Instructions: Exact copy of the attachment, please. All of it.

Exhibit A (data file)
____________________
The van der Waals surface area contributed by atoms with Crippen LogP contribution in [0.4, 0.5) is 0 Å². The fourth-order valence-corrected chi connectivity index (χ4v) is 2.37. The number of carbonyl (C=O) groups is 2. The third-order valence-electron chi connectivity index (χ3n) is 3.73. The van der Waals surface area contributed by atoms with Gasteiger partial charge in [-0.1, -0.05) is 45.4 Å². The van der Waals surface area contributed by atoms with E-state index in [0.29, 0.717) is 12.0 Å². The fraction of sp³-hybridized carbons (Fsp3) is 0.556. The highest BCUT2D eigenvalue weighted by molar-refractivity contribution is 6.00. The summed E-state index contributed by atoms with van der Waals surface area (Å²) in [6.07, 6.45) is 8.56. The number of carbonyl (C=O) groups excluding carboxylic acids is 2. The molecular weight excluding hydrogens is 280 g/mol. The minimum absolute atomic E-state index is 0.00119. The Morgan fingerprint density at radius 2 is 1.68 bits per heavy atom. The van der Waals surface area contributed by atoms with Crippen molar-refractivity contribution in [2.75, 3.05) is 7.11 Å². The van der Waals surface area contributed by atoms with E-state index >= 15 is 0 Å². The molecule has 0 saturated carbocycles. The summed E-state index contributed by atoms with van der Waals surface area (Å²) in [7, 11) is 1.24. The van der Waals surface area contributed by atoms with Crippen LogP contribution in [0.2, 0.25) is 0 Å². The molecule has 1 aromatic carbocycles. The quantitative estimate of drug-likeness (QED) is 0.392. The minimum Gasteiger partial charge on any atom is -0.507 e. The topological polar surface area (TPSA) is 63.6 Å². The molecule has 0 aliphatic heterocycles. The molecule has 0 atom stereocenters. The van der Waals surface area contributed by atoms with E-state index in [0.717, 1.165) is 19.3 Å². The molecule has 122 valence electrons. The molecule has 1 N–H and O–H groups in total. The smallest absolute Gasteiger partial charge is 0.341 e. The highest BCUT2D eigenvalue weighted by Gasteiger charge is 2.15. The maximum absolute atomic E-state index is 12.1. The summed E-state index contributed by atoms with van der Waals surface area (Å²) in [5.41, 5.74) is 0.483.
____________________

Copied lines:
The van der Waals surface area contributed by atoms with Crippen LogP contribution in [0.4, 0.5) is 0 Å². The fourth-order valence-corrected chi connectivity index (χ4v) is 2.37. The number of carbonyl (C=O) groups is 2. The third-order valence-electron chi connectivity index (χ3n) is 3.73. The van der Waals surface area contributed by atoms with Gasteiger partial charge in [-0.1, -0.05) is 45.4 Å². The van der Waals surface area contributed by atoms with E-state index in [0.29, 0.717) is 12.0 Å². The fraction of sp³-hybridized carbons (Fsp3) is 0.556. The highest BCUT2D eigenvalue weighted by molar-refractivity contribution is 6.00. The summed E-state index contributed by atoms with van der Waals surface area (Å²) in [6.07, 6.45) is 8.56. The number of carbonyl (C=O) groups excluding carboxylic acids is 2. The molecular weight excluding hydrogens is 280 g/mol. The minimum absolute atomic E-state index is 0.00119. The Morgan fingerprint density at radius 2 is 1.68 bits per heavy atom. The van der Waals surface area contributed by atoms with Crippen molar-refractivity contribution in [2.75, 3.05) is 7.11 Å². The van der Waals surface area contributed by atoms with E-state index >= 15 is 0 Å². The molecule has 0 saturated carbocycles. The summed E-state index contributed by atoms with van der Waals surface area (Å²) in [7, 11) is 1.24. The van der Waals surface area contributed by atoms with Crippen LogP contribution in [0.2, 0.25) is 0 Å². The molecule has 1 aromatic carbocycles. The quantitative estimate of drug-likeness (QED) is 0.392. The minimum Gasteiger partial charge on any atom is -0.507 e. The topological polar surface area (TPSA) is 63.6 Å². The molecule has 0 aliphatic heterocycles. The molecule has 0 atom stereocenters. The van der Waals surface area contributed by atoms with E-state index in [0.717, 1.165) is 19.3 Å². The molecule has 122 valence electrons. The molecule has 1 N–H and O–H groups in total. The smallest absolute Gasteiger partial charge is 0.341 e. The highest BCUT2D eigenvalue weighted by Gasteiger charge is 2.15. The maximum absolute atomic E-state index is 12.1. The summed E-state index contributed by atoms with van der Waals surface area (Å²) in [5.41, 5.74) is 0.483.